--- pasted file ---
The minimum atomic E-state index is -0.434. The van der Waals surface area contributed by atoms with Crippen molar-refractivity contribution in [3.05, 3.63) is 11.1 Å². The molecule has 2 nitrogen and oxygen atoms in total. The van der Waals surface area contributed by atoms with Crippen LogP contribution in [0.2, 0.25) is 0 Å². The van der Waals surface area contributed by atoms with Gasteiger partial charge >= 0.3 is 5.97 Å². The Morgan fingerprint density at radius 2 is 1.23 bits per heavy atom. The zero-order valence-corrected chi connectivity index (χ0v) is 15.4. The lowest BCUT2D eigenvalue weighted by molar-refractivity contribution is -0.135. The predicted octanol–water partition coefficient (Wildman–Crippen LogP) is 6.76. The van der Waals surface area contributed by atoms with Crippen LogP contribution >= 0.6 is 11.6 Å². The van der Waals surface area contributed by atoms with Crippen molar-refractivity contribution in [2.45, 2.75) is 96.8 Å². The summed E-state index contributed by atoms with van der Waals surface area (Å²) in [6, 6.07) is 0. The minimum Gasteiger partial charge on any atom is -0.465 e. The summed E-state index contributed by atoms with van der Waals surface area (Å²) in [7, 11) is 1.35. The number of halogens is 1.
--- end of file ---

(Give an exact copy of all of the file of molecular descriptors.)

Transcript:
The minimum atomic E-state index is -0.434. The van der Waals surface area contributed by atoms with Crippen molar-refractivity contribution in [3.05, 3.63) is 11.1 Å². The molecule has 2 nitrogen and oxygen atoms in total. The van der Waals surface area contributed by atoms with Crippen LogP contribution in [0.2, 0.25) is 0 Å². The van der Waals surface area contributed by atoms with Gasteiger partial charge >= 0.3 is 5.97 Å². The Morgan fingerprint density at radius 2 is 1.23 bits per heavy atom. The zero-order valence-corrected chi connectivity index (χ0v) is 15.4. The lowest BCUT2D eigenvalue weighted by molar-refractivity contribution is -0.135. The predicted octanol–water partition coefficient (Wildman–Crippen LogP) is 6.76. The van der Waals surface area contributed by atoms with Crippen LogP contribution >= 0.6 is 11.6 Å². The van der Waals surface area contributed by atoms with Crippen molar-refractivity contribution in [2.45, 2.75) is 96.8 Å². The summed E-state index contributed by atoms with van der Waals surface area (Å²) in [6, 6.07) is 0. The minimum Gasteiger partial charge on any atom is -0.465 e. The summed E-state index contributed by atoms with van der Waals surface area (Å²) in [7, 11) is 1.35. The number of halogens is 1.